Reining in textbook costs

The Wall Street Journal (WSJ) of April 25, p. D2, reported on state and federal lawmakers coming to the aid of college students against high textbook prices, as some books now cost over $100. The article cited laws enacted in Virginia (Chapter 561, 2006 Session, pdf, 16KB, 1p., from the Virginia General Assembly) and Washington (Chapter 81, Laws of 2006, pdf, 12KB, 3p., from the Washington Legislature) to make textbooks more affordable.
The Virginia law directs public universities to adopt textbook guidelines, including urging professors to be aware of book prices and discouraging them from switching to newer, more expensive texts that don't differ substantially from the older ones.
The Washington law orders state universities to promote textbook-buyback programs and to give students the option of buying books without additonal materials such as workbooks and CD-ROMs.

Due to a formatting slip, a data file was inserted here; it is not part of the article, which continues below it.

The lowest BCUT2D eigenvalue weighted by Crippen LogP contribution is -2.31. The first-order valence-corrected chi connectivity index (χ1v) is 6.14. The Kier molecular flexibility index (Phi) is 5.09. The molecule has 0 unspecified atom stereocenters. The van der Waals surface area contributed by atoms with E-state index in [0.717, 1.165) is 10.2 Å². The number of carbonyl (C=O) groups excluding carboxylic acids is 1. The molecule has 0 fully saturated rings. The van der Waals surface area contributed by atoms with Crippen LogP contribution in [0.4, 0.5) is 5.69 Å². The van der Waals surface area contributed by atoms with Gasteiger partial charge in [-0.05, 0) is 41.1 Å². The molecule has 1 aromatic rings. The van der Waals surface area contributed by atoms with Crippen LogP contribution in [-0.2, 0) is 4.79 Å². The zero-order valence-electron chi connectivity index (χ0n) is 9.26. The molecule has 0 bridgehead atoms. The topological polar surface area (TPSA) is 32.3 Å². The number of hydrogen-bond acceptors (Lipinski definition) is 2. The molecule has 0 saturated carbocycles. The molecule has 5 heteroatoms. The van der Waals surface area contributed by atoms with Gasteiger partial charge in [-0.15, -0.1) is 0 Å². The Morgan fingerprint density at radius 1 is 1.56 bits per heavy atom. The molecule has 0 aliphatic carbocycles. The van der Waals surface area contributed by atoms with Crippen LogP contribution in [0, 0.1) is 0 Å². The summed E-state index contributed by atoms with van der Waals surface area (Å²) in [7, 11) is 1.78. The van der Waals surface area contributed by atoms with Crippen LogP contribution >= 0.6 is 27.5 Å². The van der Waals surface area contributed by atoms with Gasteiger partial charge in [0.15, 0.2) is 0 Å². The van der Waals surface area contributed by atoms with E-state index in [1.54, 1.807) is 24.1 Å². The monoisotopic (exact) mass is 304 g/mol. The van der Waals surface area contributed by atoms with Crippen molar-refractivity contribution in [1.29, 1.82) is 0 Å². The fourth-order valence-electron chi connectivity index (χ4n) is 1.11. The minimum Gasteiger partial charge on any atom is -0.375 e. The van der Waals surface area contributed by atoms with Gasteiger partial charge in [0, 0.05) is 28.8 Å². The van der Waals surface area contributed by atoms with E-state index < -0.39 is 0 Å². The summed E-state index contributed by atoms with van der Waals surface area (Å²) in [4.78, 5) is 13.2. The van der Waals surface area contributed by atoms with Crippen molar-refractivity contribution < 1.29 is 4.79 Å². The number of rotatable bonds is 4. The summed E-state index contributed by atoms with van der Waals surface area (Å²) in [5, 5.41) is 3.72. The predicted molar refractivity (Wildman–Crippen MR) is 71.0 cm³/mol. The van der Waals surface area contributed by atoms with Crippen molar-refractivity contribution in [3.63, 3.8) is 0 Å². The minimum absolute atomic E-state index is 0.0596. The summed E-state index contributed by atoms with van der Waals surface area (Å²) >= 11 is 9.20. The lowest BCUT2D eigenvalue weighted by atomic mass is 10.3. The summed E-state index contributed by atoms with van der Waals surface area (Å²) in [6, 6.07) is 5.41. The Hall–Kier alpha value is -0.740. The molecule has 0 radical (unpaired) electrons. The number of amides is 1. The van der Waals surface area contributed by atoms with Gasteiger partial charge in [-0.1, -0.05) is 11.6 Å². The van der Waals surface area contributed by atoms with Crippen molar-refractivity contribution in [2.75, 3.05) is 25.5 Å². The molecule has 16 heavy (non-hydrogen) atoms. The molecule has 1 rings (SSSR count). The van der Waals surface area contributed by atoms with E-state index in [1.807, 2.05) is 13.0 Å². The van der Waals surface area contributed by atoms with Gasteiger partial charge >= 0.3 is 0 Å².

In Congress, the College Access and Oppportunity Act of 2006 (HR 609, pdf, 720KB, 390p., from GPO), §930, encourages publishers and college bookstores to cooperate with faculty and to implement options "to address textbook affordability."

Digital technology may also help in bringing book costs down. The Washington Post (WP) on April 23 reported on e-books where titles can be downloaded to readers that mimic paper pages, like iPods for books. They "could change the landscape of how books are both purchased and read."

See earlier FR post, Supplements raise textbook prices



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